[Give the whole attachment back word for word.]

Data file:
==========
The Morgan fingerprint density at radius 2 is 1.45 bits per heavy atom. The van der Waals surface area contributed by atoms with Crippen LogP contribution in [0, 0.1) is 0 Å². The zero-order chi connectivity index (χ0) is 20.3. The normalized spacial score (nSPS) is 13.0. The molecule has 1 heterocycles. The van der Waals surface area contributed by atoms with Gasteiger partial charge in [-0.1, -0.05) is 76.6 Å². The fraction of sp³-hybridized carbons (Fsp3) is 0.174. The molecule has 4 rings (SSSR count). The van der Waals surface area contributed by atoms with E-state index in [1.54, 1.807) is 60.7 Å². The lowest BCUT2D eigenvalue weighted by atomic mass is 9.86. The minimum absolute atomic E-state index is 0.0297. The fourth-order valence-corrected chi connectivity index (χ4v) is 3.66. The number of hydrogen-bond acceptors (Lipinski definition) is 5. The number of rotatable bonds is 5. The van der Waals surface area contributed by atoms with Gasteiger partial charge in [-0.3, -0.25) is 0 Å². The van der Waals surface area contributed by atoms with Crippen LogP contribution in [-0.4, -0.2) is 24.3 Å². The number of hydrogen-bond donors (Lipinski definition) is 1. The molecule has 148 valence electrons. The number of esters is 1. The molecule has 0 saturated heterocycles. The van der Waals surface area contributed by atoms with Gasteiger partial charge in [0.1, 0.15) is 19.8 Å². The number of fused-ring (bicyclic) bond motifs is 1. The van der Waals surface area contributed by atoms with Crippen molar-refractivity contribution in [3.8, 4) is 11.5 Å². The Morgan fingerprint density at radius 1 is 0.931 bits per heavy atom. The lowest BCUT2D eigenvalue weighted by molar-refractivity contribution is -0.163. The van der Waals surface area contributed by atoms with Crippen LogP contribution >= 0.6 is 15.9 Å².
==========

The Morgan fingerprint density at radius 2 is 1.45 bits per heavy atom. The van der Waals surface area contributed by atoms with Crippen LogP contribution in [0, 0.1) is 0 Å². The zero-order chi connectivity index (χ0) is 20.3. The normalized spacial score (nSPS) is 13.0. The molecule has 1 heterocycles. The van der Waals surface area contributed by atoms with Gasteiger partial charge in [-0.1, -0.05) is 76.6 Å². The fraction of sp³-hybridized carbons (Fsp3) is 0.174. The molecule has 4 rings (SSSR count). The van der Waals surface area contributed by atoms with E-state index in [1.54, 1.807) is 60.7 Å². The lowest BCUT2D eigenvalue weighted by atomic mass is 9.86. The minimum absolute atomic E-state index is 0.0297. The fourth-order valence-corrected chi connectivity index (χ4v) is 3.66. The number of hydrogen-bond acceptors (Lipinski definition) is 5. The number of rotatable bonds is 5. The van der Waals surface area contributed by atoms with Gasteiger partial charge in [-0.3, -0.25) is 0 Å². The van der Waals surface area contributed by atoms with Crippen LogP contribution in [-0.4, -0.2) is 24.3 Å². The number of hydrogen-bond donors (Lipinski definition) is 1. The molecule has 148 valence electrons. The number of esters is 1. The molecule has 0 saturated heterocycles. The van der Waals surface area contributed by atoms with Gasteiger partial charge in [0.1, 0.15) is 19.8 Å². The number of fused-ring (bicyclic) bond motifs is 1. The van der Waals surface area contributed by atoms with Crippen molar-refractivity contribution in [3.8, 4) is 11.5 Å². The Morgan fingerprint density at radius 1 is 0.931 bits per heavy atom. The lowest BCUT2D eigenvalue weighted by molar-refractivity contribution is -0.163. The van der Waals surface area contributed by atoms with Crippen LogP contribution >= 0.6 is 15.9 Å².